Spotlight Iowa City: Local artist plays with book form


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Some call them books. Some call them sculptures. Some, such as Adjunct Assistant Professor Emily Martin, just let the others do the talking.

“It’s constantly being defined by the people making things, and that’s what interests me more than the specific word meaning,” she said.

Martin is one of those definers. The Iowa City resident creates artist’s books — works of art that capture the content of the book beyond writing on pages with the form of the actual object.

The 56-year-old discovered this type of art while studying painting in graduate school at the UI. With time, she gradually moved away from her M.F.A. roots and by the late-80s was creating artist’s books as her primary form. In 1995, she adopted “The Naughty Dog Press” (named after her former Jack Russell terrier Gomez) as a signature on her artwork.

In her studio (located in her basement), Martin owns two types of presses: a clamshell and a Vandercook. The former is mainly used for cutouts, and the latter deals with fonts, colors, and printmaking.

With ideas constantly being generated, the studio, full of ambient light, is cluttered with papers upon papers of sketches, drawings, and paintings. Along the walls, in what initially look like bookshelves, a variety of fonts and letters.

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Beyond her own work, Martin also teaches an assortment of classes in the University of Iowa Center for the Book. Colleague and book arts lecturer Julia Leonard believes that “when you see an Emily Martin book, you know it’s hers.”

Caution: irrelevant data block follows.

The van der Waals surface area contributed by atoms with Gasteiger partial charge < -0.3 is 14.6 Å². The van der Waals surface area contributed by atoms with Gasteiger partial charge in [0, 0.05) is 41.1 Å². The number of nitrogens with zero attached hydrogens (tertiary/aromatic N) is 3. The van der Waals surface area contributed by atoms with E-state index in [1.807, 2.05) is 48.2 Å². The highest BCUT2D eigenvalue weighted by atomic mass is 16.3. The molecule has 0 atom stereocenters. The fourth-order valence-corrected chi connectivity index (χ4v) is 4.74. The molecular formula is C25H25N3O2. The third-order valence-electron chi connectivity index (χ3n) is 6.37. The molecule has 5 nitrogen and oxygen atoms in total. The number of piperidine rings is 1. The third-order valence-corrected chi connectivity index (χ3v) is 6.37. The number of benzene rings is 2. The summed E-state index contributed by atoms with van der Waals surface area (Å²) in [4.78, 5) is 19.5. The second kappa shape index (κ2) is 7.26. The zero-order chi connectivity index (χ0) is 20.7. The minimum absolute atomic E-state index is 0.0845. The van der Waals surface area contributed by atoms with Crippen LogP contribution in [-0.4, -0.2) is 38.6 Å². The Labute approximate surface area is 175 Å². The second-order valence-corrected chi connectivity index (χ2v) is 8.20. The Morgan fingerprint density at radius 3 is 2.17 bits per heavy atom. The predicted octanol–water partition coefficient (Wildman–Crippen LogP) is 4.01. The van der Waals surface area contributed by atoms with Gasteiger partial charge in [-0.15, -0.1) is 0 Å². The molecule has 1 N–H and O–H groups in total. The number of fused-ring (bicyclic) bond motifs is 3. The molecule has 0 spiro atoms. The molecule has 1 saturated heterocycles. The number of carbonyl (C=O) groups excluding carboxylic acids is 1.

“She is a master at finding the appropriate structure for the story she is trying to tell,” Leonard said. “She has a really quirky sense of humor, and that shows in all her work.”

In a type of art form that is still finding its footing in the world, Leonard said Martin is very well-known and respected. Her work is in an assortment of collections over the world, including the Musée national d’art moderne in Paris, Chelsea College of Art & Design in London, and Yale University, to name just a few.

Martin said she didn’t feel the effect of having work spread out all over the globe until she had the chance to actually see her own work at the Metropolitan Museum of Art in New York.

“That was pretty amazing. It was kind of surreal. It’s a museum I’ve gone into time and time again, and there was my work,” she said.

Surreal, it must be. Associate Professor Matt Brown, the director of the UI Center for the Book, calls Martin a “treasure.”

“Her artwork makes you rethink what a book is,” he said. “Her folds and structures cleverly conceal and reveal word and image in ways that make screen-based reading banal and flat.”

But, beyond all the compliments and recognition, Martin just wants to explore.

“I have to nail [my thoughts] down enough to know where to begin, but there’s a discovery that happens,” she said. “You want to be able to make decisions and let things happen as they come along. Sometimes things change, and they need to change.”

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